and blu-ray, and on Netflix in February.

We will never be able to put

We will never be able to put our manufacturing people back to work on jobs that pay enough to raise a family in a decent home and afford to send their children to colleges and universities while maintaining medical insurance and a pension plan that makes respectable retirement possible. What I just described is a healthy and strong middle class which is the worst nightmare of our current plutocratic corporations and billionaires. It is the only possible threat that could take away their control of our U.S. Congress. The only way to take away their control is not to take away their money. The way to take away their control of our government is to take money out of politics. Join hundreds of Americans all across our nation that already signed the petition that is required to make this happen. Click on or copy and paste into your browser

estrayer's picture

This is a perfect arrangement

This is a perfect arrangement for whomeveverthehelltheyare to further benefit from high unemployment. First labor is desperate enough to accept horrible wages and no benefits/entitlements, and at the same time "they" get cheap money. It is a disincentive for corporations to keep production onshore. Once again we are screwed.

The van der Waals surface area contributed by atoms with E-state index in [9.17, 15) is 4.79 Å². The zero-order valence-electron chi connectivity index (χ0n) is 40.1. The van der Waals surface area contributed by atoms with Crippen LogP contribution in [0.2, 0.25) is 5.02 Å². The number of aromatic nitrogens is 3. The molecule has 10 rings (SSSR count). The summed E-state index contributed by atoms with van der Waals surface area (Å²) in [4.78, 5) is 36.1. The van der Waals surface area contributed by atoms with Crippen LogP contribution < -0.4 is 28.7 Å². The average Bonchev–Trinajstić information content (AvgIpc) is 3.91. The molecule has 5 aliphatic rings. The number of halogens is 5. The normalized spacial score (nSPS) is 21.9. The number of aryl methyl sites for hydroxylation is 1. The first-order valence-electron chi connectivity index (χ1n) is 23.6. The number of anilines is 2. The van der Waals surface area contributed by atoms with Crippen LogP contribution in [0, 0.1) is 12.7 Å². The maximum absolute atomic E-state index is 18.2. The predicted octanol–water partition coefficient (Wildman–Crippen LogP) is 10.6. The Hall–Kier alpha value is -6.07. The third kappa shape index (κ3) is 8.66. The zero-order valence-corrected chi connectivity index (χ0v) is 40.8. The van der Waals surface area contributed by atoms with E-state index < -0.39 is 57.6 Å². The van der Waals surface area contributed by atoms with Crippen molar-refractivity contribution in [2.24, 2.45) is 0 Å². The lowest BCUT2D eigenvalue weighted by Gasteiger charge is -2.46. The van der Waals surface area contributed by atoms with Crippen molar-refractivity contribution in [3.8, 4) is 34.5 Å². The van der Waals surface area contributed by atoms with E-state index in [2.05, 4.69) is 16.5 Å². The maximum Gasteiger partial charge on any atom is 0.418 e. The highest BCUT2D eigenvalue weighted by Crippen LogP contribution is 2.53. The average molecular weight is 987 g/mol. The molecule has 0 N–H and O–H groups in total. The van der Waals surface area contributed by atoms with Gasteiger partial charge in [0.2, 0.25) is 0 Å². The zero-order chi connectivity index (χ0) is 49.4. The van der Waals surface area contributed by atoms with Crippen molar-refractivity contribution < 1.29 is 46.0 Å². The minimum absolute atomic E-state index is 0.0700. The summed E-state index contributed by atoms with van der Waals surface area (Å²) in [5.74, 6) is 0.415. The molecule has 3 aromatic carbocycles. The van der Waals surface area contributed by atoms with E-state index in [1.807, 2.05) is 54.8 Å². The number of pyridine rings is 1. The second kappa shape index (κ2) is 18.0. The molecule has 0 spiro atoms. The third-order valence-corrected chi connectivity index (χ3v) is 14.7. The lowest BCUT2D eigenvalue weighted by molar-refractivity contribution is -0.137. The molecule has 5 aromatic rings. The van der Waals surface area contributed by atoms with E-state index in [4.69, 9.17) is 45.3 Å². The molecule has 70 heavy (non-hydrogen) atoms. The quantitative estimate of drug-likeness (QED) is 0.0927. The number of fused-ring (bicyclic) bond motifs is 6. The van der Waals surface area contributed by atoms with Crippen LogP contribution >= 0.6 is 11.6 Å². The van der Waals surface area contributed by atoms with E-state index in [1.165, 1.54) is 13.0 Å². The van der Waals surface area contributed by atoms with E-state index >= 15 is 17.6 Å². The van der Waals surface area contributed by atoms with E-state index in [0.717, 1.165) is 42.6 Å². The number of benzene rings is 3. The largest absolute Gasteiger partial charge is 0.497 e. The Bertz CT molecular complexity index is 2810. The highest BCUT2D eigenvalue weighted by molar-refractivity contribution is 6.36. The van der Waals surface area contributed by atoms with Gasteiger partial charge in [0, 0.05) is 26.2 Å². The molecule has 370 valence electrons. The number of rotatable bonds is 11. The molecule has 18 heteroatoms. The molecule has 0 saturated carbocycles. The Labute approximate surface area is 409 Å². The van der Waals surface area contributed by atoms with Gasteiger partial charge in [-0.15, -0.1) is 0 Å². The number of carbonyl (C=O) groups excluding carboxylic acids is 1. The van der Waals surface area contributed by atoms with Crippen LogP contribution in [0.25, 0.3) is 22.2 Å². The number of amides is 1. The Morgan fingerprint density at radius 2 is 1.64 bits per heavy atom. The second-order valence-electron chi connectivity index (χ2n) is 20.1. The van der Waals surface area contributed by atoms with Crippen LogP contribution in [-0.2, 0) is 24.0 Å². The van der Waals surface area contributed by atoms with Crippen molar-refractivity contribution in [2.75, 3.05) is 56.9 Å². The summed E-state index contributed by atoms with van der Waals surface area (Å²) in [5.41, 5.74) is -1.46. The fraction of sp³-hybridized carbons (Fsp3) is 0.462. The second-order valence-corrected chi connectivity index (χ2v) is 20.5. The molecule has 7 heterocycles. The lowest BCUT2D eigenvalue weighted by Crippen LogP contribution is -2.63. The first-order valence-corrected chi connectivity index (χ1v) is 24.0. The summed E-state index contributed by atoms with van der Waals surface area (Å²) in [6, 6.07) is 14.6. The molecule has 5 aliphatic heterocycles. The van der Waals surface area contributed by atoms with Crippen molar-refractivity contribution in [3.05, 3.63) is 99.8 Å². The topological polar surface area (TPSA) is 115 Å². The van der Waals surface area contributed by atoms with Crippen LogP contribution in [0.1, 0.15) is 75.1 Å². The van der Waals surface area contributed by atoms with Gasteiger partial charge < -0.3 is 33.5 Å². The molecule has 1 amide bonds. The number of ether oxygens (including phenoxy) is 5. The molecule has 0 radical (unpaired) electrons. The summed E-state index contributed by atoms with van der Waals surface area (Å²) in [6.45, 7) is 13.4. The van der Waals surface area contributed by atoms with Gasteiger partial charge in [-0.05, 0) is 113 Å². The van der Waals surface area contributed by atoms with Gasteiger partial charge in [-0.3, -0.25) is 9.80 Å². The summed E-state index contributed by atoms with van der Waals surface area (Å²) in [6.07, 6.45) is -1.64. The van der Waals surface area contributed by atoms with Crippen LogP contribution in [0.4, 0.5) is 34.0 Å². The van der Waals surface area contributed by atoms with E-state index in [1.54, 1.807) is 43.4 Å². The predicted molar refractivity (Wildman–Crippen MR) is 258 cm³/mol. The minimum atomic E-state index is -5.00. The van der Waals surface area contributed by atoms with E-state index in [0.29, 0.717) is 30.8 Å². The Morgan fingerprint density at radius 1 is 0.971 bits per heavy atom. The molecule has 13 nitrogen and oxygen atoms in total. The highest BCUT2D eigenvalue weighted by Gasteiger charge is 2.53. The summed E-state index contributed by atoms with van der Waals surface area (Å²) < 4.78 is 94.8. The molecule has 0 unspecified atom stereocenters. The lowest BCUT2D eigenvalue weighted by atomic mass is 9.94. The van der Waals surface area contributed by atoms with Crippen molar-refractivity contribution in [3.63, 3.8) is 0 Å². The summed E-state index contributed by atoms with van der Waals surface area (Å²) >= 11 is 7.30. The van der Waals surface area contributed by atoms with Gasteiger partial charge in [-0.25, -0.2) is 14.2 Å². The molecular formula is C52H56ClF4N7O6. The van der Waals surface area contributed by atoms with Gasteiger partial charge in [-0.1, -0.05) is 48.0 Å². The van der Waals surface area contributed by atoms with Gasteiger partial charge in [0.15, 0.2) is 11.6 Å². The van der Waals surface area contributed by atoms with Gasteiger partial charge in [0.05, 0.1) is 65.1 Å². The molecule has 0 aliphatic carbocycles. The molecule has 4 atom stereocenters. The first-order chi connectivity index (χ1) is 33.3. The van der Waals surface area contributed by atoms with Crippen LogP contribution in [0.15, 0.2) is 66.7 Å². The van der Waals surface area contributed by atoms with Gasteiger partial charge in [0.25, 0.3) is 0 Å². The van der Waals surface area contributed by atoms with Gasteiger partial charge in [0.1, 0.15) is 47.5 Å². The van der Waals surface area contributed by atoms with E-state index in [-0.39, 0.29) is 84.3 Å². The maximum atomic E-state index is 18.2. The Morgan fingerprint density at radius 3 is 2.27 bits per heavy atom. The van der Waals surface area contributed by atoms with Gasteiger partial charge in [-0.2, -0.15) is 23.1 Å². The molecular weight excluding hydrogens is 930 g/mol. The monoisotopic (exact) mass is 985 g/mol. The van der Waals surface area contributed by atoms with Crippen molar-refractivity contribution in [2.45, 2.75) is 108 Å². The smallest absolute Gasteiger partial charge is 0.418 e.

First, US Congress should

First, US Congress should take back the power to create money from the Fed.

Second, US Congress should invest in the real economy - paying for health care, education, but most of all transitioning to green post-climate change infrastructure - instead of just throwing money at the banks like the Fed has been doing.

Thus we solve unemployment, adjust to the inevitable climate change and keep it from getting worse, improve the health and education of the US population, and stop adding to the deficit.

Pretty simple really. All it takes is political will.

Let's give a big raspberry to

Let's give a big raspberry to Ben Bernanke and the Fed for failing to see the necessity of uncoupling the money supply from deficit financing and debt limit bondage and creating the jobs and public infrastructure needed to get the economy moving toward full employment.

All of this is predicated on

All of this is predicated on believing the economic growth will save the day. Between the loss of forests, soils, fisheries, clean water, and biodiversity and the changing climate and sea level our job is to create more jobs while using LESS. Heal ecosystems, practice economic justice and democracy, and our communities just might have a chance.